The NX10 is a very robust camera, probably the fastest EVIL model I've tested thus far. From power-on till the first image was captured measured just 1second. Shutter lag, the delay between depressing the shutter and capturing an image, was almost instantaneous when pre-focused, and averaged 4/10 of a second including autofocus time. Rapid shooting in single shot mode allowed me capture images every 1.2 seconds without the flash, and about 1.4 seconds with the flash on. You can also choose from two sequential modes; Continuous and Burst. Using continuous mode, I was able to capture 16 14M/SuperFine JPEGs in 5.1 seconds; supporting their claim of 3.0fps. However, I surpassed their claim of only 10 JPEGs at that rate, as I achieved 16. Burst mode lowers the resolution to 1.4M (1472x976), and captures 30 frames in a single set. During our tests, it did so in just 9/10 of a second (33.3fps), which again surpassed their claim of 30fps. Switching over to RAW mode didn't slow the camera down at all. The only real decrease you will notice is in frame depth. You'll only be able to capture up to 3 frames in Continuous mode, and your shot-to-shot times may fall after about 4-5 frames, and it takes the camera much longer to process these huge 26MB or larger files. I did notice that the NX10 does flush the buffer quite fast when using high-spped cards. Our tests were done using a Sandisk Extreme (Class 10, 30MB/s) 4GB SDHC memory card, 30mm F2.0 lens, Program mode, ISO Auto, Preview on, 14M SuperFine JPEG image quality, and all other settings a default unless noted. Times may vary depending on camera settings, media, and lighting conditions.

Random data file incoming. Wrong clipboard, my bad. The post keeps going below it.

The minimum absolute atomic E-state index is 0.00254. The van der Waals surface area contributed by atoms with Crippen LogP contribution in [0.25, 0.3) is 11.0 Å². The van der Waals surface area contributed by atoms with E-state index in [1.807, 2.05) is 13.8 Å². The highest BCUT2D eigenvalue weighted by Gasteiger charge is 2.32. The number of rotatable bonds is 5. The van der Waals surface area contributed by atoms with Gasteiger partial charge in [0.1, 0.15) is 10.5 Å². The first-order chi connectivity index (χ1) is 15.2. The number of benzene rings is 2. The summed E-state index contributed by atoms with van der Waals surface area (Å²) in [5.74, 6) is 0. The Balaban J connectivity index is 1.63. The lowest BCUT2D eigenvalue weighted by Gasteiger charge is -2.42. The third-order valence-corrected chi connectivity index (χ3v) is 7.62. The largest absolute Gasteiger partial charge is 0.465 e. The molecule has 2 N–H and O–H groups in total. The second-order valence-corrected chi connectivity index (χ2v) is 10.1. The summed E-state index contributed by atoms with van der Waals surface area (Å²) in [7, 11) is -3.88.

The NX10's image quality results surpassed my expectations. This camera produces beautiful photos in a variety of lighting conditions. In bright outdoor lighting, the NX10 produced pleasing exposures that show vivid colors and good sharpness. Contrast is a bit strong, which the majority of users will enjoy due to it helping photos "pop" a bit more. However, the sacrifice is loss of some details, and it can also bring out more noise in low contrast areas. Thankfully, one can either shoot in RAW mode, or tone down the sharpness and contrast by fine tuning any of the Picture Wizard modes.